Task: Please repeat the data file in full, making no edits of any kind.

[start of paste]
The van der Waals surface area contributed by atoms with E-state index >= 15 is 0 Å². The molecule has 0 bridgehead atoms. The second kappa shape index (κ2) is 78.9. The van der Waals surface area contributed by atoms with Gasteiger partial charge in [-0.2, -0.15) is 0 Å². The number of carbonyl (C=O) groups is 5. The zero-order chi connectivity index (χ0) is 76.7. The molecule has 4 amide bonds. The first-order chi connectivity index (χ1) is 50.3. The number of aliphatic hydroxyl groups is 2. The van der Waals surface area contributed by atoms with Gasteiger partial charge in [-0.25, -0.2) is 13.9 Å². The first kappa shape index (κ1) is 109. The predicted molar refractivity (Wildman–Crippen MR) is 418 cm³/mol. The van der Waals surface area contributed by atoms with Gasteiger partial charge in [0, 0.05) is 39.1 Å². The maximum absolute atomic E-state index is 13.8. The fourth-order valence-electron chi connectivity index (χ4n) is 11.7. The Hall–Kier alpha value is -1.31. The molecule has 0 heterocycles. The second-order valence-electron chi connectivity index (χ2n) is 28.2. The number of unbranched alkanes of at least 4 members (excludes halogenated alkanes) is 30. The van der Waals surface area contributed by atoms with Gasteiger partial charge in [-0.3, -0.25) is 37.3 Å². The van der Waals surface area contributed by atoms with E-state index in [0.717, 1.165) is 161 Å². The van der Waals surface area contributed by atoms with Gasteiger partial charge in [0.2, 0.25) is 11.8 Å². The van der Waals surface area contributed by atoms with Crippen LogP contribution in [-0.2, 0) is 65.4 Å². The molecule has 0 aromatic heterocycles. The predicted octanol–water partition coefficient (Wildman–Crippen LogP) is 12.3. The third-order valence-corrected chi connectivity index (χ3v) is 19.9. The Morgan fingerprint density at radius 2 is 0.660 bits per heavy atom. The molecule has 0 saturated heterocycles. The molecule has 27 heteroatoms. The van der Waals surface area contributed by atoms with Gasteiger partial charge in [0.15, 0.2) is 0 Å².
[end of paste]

The van der Waals surface area contributed by atoms with E-state index >= 15 is 0 Å². The molecule has 0 bridgehead atoms. The second kappa shape index (κ2) is 78.9. The van der Waals surface area contributed by atoms with Gasteiger partial charge in [-0.2, -0.15) is 0 Å². The number of carbonyl (C=O) groups is 5. The zero-order chi connectivity index (χ0) is 76.7. The molecule has 4 amide bonds. The first-order chi connectivity index (χ1) is 50.3. The number of aliphatic hydroxyl groups is 2. The van der Waals surface area contributed by atoms with Gasteiger partial charge in [-0.25, -0.2) is 13.9 Å². The first kappa shape index (κ1) is 109. The predicted molar refractivity (Wildman–Crippen MR) is 418 cm³/mol. The van der Waals surface area contributed by atoms with Gasteiger partial charge in [0, 0.05) is 39.1 Å². The maximum absolute atomic E-state index is 13.8. The fourth-order valence-electron chi connectivity index (χ4n) is 11.7. The Hall–Kier alpha value is -1.31. The molecule has 0 heterocycles. The second-order valence-electron chi connectivity index (χ2n) is 28.2. The number of unbranched alkanes of at least 4 members (excludes halogenated alkanes) is 30. The van der Waals surface area contributed by atoms with Gasteiger partial charge in [-0.3, -0.25) is 37.3 Å². The van der Waals surface area contributed by atoms with E-state index in [0.717, 1.165) is 161 Å². The van der Waals surface area contributed by atoms with Gasteiger partial charge in [0.2, 0.25) is 11.8 Å². The van der Waals surface area contributed by atoms with Crippen LogP contribution in [-0.2, 0) is 65.4 Å². The molecule has 0 aromatic heterocycles. The predicted octanol–water partition coefficient (Wildman–Crippen LogP) is 12.3. The third-order valence-corrected chi connectivity index (χ3v) is 19.9. The Morgan fingerprint density at radius 2 is 0.660 bits per heavy atom. The molecule has 0 saturated heterocycles. The molecule has 27 heteroatoms. The van der Waals surface area contributed by atoms with Gasteiger partial charge in [0.15, 0.2) is 0 Å².